Welcome to Current TV
Archaeology for 2009- for those who are interested in discoveries...
There are three archaeologists who are likely to make the news in 2009:
ZAHI HAWASS. It's an easy guess, I know. Dr. Hawass, chief of Egypt's Supreme Council of Antiquities, is working on a number of exciting projects.
He has announced an ambitious plans for DNA tests on hundreds of Egyptian mummies. In the next months we might know much more about Tutankhamun's family lineage, including two mummified fetuses believed to be his offspring.
2009 might also be the year of the discovery of Cleopatra's tomb.
A team of 12 archeologists and 70 excavators is working at the site of a temple, the Taposiris Magna, 28 miles west of Alexandria. So far, they have found a 400ft tunnel beneath the temple containing clues that the queen and her lover, the Roman general Mark Antony, may lie beneath.
If Hawass is right, this could be the greatest archeological discovery in Egypt since Tutankhamun’s tomb was uncovered by Howard Carter in 1922.
ZEMARYALAI TARZI. 2009 might be the year of the "Sleeping Buddha", a fabled 1,000-foot-long statue that survived the Taliban.
The giant reclining Buddha was described by a 7th-century Chinese monk but has never been found.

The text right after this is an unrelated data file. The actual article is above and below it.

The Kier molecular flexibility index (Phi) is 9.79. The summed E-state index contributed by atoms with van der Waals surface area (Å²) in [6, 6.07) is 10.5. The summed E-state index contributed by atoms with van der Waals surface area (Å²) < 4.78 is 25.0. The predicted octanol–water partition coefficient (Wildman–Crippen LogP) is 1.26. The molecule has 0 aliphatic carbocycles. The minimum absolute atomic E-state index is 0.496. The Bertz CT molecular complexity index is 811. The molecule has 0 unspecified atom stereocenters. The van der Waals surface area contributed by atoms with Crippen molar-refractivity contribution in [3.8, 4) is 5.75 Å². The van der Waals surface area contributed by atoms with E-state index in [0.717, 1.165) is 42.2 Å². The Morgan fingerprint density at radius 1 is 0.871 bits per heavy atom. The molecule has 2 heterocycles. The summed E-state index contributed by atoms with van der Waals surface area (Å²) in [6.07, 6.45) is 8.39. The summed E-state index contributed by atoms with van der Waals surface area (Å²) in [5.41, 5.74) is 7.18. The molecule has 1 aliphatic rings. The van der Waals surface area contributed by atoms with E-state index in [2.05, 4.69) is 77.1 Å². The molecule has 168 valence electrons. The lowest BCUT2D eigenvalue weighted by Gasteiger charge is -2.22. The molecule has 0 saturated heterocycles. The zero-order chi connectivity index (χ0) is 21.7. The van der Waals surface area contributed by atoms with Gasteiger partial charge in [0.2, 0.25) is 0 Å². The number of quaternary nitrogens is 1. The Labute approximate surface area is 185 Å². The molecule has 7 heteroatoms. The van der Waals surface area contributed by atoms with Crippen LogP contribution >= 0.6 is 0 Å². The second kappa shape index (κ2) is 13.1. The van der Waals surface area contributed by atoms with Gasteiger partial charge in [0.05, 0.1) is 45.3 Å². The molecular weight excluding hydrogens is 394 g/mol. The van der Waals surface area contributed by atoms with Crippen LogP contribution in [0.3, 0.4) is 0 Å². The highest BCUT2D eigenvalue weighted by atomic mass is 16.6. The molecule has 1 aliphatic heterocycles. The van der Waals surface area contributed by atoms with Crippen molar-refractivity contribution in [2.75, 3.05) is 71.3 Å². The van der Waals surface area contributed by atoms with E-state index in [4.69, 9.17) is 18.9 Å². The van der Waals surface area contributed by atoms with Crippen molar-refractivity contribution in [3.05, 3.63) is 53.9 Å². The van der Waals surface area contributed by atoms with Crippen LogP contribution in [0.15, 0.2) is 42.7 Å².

A few months ago, Dr.Tarzi found a 62-foot-long Buddha statue buried within the foundations of an ancient Buddhist temple in the Afghan valley where the Bamiyan Buddhas once stood.
Tarzi has found signs that indicate that the big lying Buddha is also buried there.
According to Najibullah Harar, head of Bamiyan’s information and culture department, Tarzi "has 70 percent hopes that he will find it."
PAOLA VIRGILI. 2009 might also be the year of the “Golden Villa”.
Dr. Virgili is carrying an exciting excavation project at Rome's Parco degli Acquedotti. So far the dig has revealed the ruins of a 2nd-century multi level villa, known as Villa delle Vignacce.
This was the magnificent home of Quintus Servilius Pudens, a wealthy friend of Emperor Hadrian.
Featuring the largest private bathhouse ever discovered, the house has begun to reveal spectacular ceilings covered with shimmering golden mosaics.
According to Virgili, it might be "the richest villa ever discovered."
more from Community:
from the community